Submitted in response to written requests from the Inquiry, usually providing lists of questions to be answered. In most cases these formed the basis of questioning in public sessions, but in some cases they were read into the record (or taken as read) and the witness did not appear in person.
Given by witnesses invited by the Inquiry, normally after they have made written statements. These sessions could be viewed live online and sometimes on television news services, and the video recordings are part of the archive. The statements were usually released to the public after the public sessions.
Journalist and former newspaper editor. CEO of News International from 2009 to 2011, having previously been the youngest editor of a British national newspaper (at the News of the World from 2000 to 2003) and the first female editor of The Sun (from 2003 to 2009). Brooks was a prominent figure in the News International phone-hacking scandal, having been editor of the News of the World when illegal phone-hacking was carried out. Following a criminal trial in 2014, she was cleared of all charges by a jury at the Old Bailey, which accepted her defence that she had no knowledge of the illegal acts carried out at the newspaper she edited.
Leader of the Conservative Party from 2005 and UK Prime Minister when the Inquiry was set up. Cameron was close to the Murdoch newspapers and had appointed Andy Coulson, former editor of the News of the World, as his principal media adviser. Gave extensive evidence to the Inquiry agreeing that self-regulation was not working but arguing that statutory regulation was worrying. He admitted Coulson was “a controversial appointment” but said he had had no overt or covert deal with newspapers.
Born 1957. Journalist and author and former press secretary to Tony Blair as Leader of the Opposition (1994-97) and as Prime minister (1997-2000). From 2000-2003, he was director of communications for the Labour Party (2000-03). Before 1994, he had been political editor of Today newspaper and the Daily Mirror. Campbell gave detailed testimony on the political media and what he saw as the decline of genuine investigative journalism and the increasing tendency of owners, editors and senior journalists to wish to be political players. Embellishment and pure invention were tolerated and encouraged by some editors and owners, he said.
Conservative MP for Surrey Heath and Education Secretary at the time of the Inquiry. A former journalist at the Aberdeen Press and Journal, the Times, the BBC and the Spectator. Told the Inquiry that sometimes "individuals reach for regulation in order to deal with failures of character or morality, and sometimes that regulation is right and appropriate but some of us believe that before the case for regulation is made, the case for liberty needs to be asserted as well".
British journalist and television personality. Morgan began his journalism career in Fleet Street as a writer and editor for several tabloid papers, including The Sun, the News of the World and the Daily Mirror. In 1994, he was appointed editor of the News of the World by Rupert Murdoch. He later edited the Daily Mirror, and was in charge during the period that the paper was implicated in the phone-hacking scandal. He told the Inquiry that he took ethics very seriously and was then questioned on the ethics of paying for and publishing details of the discarded bank statements of Elton John.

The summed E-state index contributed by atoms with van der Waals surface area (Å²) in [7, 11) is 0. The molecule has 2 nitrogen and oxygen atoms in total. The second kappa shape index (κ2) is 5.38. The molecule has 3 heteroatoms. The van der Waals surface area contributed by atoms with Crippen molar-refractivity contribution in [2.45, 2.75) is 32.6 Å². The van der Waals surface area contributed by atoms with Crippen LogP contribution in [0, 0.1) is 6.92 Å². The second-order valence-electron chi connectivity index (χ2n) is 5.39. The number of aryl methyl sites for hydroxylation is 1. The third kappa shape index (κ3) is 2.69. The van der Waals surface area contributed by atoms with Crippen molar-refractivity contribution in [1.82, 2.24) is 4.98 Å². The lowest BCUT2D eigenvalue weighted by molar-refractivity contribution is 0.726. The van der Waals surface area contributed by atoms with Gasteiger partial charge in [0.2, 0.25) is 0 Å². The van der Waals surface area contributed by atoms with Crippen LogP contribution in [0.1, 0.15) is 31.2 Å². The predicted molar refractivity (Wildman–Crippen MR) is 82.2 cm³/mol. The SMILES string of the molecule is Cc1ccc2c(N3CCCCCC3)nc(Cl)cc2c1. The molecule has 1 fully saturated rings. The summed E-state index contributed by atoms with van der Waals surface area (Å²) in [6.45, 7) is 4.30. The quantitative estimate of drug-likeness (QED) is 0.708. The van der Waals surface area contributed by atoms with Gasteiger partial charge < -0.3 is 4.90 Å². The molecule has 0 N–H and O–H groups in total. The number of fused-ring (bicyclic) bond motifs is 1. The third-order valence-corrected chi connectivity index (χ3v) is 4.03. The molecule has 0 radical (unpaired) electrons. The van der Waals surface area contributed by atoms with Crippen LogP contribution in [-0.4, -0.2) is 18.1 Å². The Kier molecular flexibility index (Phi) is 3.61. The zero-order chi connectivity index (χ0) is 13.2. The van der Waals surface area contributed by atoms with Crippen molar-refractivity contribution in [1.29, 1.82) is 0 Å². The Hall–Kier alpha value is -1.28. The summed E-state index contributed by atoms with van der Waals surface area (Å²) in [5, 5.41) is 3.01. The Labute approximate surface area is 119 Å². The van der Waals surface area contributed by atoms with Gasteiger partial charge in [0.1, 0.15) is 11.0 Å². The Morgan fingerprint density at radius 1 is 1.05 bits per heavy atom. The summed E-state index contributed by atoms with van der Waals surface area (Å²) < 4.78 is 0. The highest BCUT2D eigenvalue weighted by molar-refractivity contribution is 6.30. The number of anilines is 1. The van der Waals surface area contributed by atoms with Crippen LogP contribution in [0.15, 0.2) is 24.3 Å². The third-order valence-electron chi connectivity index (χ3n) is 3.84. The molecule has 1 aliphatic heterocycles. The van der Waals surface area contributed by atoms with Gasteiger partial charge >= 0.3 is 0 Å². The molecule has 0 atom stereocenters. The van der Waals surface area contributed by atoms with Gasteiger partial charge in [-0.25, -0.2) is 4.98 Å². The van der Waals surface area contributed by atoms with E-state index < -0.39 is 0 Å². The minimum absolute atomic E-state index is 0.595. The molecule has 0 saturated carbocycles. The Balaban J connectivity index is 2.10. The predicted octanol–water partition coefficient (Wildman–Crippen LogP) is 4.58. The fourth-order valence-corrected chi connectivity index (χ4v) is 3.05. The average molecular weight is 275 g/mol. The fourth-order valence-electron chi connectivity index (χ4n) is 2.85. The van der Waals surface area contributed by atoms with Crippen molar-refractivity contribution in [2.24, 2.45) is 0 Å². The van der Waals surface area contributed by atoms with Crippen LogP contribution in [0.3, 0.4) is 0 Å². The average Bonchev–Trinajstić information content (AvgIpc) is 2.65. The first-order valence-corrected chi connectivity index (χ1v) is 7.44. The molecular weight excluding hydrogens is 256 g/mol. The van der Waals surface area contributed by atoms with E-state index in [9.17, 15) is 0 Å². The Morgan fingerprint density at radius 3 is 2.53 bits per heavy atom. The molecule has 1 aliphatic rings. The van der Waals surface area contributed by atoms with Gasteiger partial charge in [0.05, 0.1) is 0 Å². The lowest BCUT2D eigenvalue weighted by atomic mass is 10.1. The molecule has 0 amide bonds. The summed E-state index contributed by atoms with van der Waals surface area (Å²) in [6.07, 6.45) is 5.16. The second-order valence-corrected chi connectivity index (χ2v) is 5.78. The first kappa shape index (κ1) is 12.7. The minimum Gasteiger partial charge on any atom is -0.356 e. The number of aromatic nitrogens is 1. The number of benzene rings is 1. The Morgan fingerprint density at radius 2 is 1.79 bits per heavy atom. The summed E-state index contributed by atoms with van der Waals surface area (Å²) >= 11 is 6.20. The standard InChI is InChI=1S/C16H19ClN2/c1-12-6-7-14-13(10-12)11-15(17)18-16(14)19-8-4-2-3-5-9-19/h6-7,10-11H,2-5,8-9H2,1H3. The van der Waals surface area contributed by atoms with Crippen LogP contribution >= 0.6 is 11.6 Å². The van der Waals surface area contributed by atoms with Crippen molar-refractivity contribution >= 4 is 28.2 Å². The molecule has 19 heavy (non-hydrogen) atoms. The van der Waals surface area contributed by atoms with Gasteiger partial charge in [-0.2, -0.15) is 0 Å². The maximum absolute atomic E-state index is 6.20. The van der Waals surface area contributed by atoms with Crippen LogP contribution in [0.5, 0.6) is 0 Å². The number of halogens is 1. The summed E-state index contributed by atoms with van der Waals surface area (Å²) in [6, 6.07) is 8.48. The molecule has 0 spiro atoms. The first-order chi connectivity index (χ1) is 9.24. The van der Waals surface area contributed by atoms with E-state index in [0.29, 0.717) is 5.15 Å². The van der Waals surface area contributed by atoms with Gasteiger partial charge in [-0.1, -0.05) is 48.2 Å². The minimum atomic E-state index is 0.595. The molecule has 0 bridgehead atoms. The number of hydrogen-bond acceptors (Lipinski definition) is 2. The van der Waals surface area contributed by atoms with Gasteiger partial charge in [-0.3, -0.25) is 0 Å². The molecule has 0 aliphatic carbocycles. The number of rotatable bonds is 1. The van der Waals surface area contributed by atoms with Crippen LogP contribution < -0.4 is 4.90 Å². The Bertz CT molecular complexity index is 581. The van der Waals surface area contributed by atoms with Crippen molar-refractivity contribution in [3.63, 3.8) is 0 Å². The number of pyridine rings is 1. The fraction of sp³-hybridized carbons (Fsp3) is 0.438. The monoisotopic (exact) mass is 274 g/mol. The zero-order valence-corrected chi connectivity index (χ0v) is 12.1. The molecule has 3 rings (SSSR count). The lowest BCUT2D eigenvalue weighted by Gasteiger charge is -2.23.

A Core Participant in the Inquiry and the former president of the Federation Internationale de l'Automobile (1993-2009). In 2008, he won a privacy case against the News of the World after it accused him of participating in Nazi-themed orgies. He gave the Leveson Inquiry a full account of his claim against the News of the World and of that paper's continued use of snatched images and its attempt to gather false witness statements. Despite sensationalist reporting, Mosley persisted in his claim, ultimately retaining the confidence of the FIA and being awarded £60,000 for invasion of privacy.
British-American businessman, younger son of media mogul Rupert Murdoch and at the time of the Inquiry Deputy Chief Operating Officer and Chairman and Chief Executive Officer, International of News Corporation. He was asked to detail his role in the process by which News Corp sought to expand its holding in BSkyB in 2010 and the part played in that process by government decision-making.
New Zealand journalist and broadcaster, best known as a showbiz reporter for the News of the World, Daily Mail and Sun newspapers and as a contributor to ITV Breakfast shows. Wooton was twice named “Showbiz Reporter of the Year” at the British Press Awards. He told the Inquiry that the actions of some News of the World reporters had tarnished the reputation of those who reported from valid sources.
Labour MP for Rhondda. Member of the Commons Media Select Committee, where he raised concerns about News International journalists making payments to police officers. Bryant told the Inquiry that, shortly after this, his phone was hacked by the News of the World and Bryant was reported by several papers to have used a gay dating site. In 2012, he received £30,000 damages from NI.
Tabloid newspaper published in UK and Republic of Ireland since 1964. Published by the News Group Newspapers division of News UK, itself a wholly owned subsidiary of Rupert Murdoch's News Corp. The Sun on Sunday was launched in February 2012, following the closure of the News of the World, and the paper became a seven-day operation. Rebekah Brooks, John Edwards, Duncan Larcombe, Kelvin MacKenzie and Gordon Smart all gave evidence relating to The Sun.